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Red Lights Out in Amsterdam?

A plan to clean up Amsterdam's historic red light district is sure to make life more difficult for pimps, criminals and rowdy young men, but it won't succeed in getting rid of the world's oldest profession, writes Michael van der Galiën.

by
Michael van der Galien

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December 21, 2007 - 12:30 am

The Netherlands is famous for such things as wooden shoes, windmills, and cheese. Of course my humble little country is also famous for less innocent things such as its soft policy on soft drugs (weed). Although growing and selling weed isn’t officially legal, it is condoned. This means that wherever you go, you can see someone smoking a “sticky,” as we call it.

Aside from drugs, the Netherlands is also well-known for a particular area in Amsterdam: the Red Light District. (As it happens, other cities such as Groningen, Rotterdam, Leeuwarden and the Hague have similar districts, albeit on a smaller scale.)

The Red Light District is a neighborhood in Amsterdam where women sit, barely dressed, behind windows, while trying to persuade passersby to come inside to have some good ol’ fun. Most of these women are from Eastern Europe, and, contrary to prejudice, beautiful. They wear incredibly revealing clothes; their beautiful, long legs are spread out as if they want to welcome you… OK, sorry about that, what I mean to say is: it’s the prostitute district.

Sadly for those of us who like to look at beautiful women – and even sadder for those who actually want to use their services – Amsterdam has decided to clean up the neighborhood. This week, Amsterdam Mayor Job Cohen said that prostitution and drugs shouldn’t be made illegal, but that he nonetheless wants to shut down the “shops” where prostitutes are sitting behind windows. This, of course, is exactly what made the Red Light District so famous.

The reason for the decision to clean up the city is that the approach taken back in 2000 isn’t working. Back then the city (and government) decided to legalize prostitution. They hoped that this would improve the conditions under which prostitutes worked and that criminals would make less money off these women.

Sadly, the plan didn’t quite work out so well.

Cohen himself explains: “We want in part to reverse it, especially with regard to the exploitation of women in the sex industry.” He added that “[w]e have seen in the last years that women trafficking has been becoming more [prevalent], so in this respect the legalizing of the prostitution didn’t work out.”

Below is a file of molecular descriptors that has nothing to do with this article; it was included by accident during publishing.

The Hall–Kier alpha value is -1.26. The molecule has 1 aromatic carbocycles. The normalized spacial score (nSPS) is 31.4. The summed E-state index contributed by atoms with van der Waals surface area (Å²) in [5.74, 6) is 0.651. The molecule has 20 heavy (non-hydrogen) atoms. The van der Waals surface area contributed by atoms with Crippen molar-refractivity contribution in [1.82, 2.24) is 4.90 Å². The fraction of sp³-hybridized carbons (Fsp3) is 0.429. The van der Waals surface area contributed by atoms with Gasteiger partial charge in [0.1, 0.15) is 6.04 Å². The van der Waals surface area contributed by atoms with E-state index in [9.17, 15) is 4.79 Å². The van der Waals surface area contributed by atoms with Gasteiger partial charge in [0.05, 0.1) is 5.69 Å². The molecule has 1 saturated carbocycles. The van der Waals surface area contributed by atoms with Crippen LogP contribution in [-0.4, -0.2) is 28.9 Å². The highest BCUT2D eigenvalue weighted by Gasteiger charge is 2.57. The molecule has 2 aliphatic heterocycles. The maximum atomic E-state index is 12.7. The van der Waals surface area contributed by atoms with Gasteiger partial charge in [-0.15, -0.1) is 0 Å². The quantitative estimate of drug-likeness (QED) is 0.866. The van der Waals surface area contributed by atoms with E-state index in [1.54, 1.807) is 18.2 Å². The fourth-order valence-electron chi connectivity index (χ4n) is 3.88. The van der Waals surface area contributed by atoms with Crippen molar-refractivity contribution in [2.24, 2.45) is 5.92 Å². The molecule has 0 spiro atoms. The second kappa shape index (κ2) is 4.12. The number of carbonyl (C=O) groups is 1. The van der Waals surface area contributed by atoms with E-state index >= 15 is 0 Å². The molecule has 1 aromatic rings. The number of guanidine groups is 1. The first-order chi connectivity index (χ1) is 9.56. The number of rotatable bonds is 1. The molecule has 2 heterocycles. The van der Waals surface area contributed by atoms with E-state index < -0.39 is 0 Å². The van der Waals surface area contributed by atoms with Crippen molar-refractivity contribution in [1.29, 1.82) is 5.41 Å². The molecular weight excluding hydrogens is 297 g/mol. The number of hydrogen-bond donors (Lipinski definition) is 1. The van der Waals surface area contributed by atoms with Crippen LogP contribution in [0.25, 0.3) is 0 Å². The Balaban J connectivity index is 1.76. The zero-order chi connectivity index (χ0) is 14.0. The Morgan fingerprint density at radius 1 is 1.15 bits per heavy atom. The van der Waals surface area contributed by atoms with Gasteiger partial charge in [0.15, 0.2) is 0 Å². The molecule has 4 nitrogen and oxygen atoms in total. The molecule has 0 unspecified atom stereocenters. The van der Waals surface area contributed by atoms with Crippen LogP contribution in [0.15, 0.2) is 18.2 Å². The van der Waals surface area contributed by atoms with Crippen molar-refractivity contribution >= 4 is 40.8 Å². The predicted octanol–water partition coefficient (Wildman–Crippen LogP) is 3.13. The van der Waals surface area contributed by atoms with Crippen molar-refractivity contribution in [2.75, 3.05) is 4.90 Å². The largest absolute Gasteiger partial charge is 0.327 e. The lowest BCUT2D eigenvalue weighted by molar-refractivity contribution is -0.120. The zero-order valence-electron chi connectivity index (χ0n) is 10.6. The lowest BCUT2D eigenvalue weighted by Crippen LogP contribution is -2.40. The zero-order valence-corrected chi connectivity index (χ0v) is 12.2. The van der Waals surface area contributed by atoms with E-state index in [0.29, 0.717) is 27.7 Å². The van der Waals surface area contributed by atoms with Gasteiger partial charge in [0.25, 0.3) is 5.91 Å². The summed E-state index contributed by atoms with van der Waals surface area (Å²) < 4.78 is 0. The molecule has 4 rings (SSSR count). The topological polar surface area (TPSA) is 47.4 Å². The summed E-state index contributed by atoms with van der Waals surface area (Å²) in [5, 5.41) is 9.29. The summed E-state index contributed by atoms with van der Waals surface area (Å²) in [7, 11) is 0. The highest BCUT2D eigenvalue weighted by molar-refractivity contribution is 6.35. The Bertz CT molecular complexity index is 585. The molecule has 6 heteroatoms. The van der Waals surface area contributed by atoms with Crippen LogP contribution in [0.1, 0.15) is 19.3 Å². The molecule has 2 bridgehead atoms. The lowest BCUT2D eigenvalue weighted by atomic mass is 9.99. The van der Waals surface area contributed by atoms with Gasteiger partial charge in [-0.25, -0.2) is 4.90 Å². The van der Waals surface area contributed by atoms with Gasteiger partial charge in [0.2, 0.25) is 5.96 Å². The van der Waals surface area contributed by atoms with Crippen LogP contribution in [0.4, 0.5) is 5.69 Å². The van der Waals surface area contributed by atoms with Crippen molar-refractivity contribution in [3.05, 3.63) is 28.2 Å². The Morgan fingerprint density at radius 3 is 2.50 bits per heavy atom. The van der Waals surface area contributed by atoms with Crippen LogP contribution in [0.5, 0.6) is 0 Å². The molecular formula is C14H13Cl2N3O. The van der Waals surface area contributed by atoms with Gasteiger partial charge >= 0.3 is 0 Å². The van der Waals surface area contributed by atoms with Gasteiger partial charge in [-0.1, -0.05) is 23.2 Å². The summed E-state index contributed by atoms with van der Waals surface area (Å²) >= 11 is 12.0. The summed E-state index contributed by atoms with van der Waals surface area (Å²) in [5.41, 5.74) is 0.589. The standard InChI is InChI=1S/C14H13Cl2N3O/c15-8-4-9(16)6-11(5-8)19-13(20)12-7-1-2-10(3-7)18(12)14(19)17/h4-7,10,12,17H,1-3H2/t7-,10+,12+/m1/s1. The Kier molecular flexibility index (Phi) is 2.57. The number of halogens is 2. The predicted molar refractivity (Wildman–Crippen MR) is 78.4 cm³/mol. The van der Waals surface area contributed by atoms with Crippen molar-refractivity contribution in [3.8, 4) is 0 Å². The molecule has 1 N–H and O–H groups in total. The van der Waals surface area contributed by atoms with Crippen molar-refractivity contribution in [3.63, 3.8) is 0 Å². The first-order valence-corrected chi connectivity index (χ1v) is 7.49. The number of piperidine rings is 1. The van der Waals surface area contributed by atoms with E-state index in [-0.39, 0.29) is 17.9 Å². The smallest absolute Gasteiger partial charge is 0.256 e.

The city hopes that the new approach, which “involves reselling buildings in the area to large commercial developers and cracking down on pimps and petty crime” will reduce crime and result in Amsterdam being a cleaner, richer, and more peaceful city.

“The city will force escort services and ‘security’ firms for prostitutes, which usually are not registered businesses, to obtain a license, a fixed address and telephone line, and subject them to financial auditing,” Cohen told reporters.

Such a move would result in a decrease in sex tourism, however, which means that the city will earn less money, at least in the short run. As a result, some citizens oppose the plans. Prostitute unions (yes, they’ve got their own unions down here) are especially unhappy.

Red Thread (one such union) spokeswoman, Metje Blaak, told the AFP, that “[s]ome 200 jobs are threatened.” She went on to say: “The situation will not get better for the women.”

Sadly for Mrs. Blaak, cracking down on prostitution won’t make life as such more difficult for the prostitutes themselves, but for their pimps and other criminals who get rich by exploiting these women.

What’s more, most sex tourists are – in the words of city councilman Lodewijk Asscher – “rowdy Britons.” Obviously these Britons aren’t “always the tourists that you’d like to have in the city,” as Mr. Asscher quite accurately put it.

One wonders how much we lose by losing Britons who can’t zip their own pants – because they’re drunk – after they visit one of Amsterdam’s prostitutes.

As such, the plan makes sense. A lot of sense even.

On the other hand, red is my second favorite color. I’ll miss those red lights.

And the women.

But other cities aren’t following in Amsterdam’s footsteps. This means that sex tourists can come to one of the other cities mentioned in this article if their wives aren’t enough for them and if they are willing to spend money to have sex with a woman who had sex with approximately 500 other men.

In the end, no matter what the government does, the oldest profession will never disappear. We can push it back into the shadows, and we can limit the damage it does – directly and indirectly – to society, but we will never succeed in completely erasing it from our cities.

Michael van der Galiën is the founder and editor-in-chief of PoliGazette and Chief Political Reviewer at Monsters and Critics.He can be contacted at mpfvandergalien@gmail.com

Michael van der Galien is the founder and editor-in-chief of Media Tapper and <a href="http://theatlanticright.com", and managing editor of Dutch news and opinion website De Dagelijkse Standaard. He can be contacted at mpfvandergalien@gmail.com
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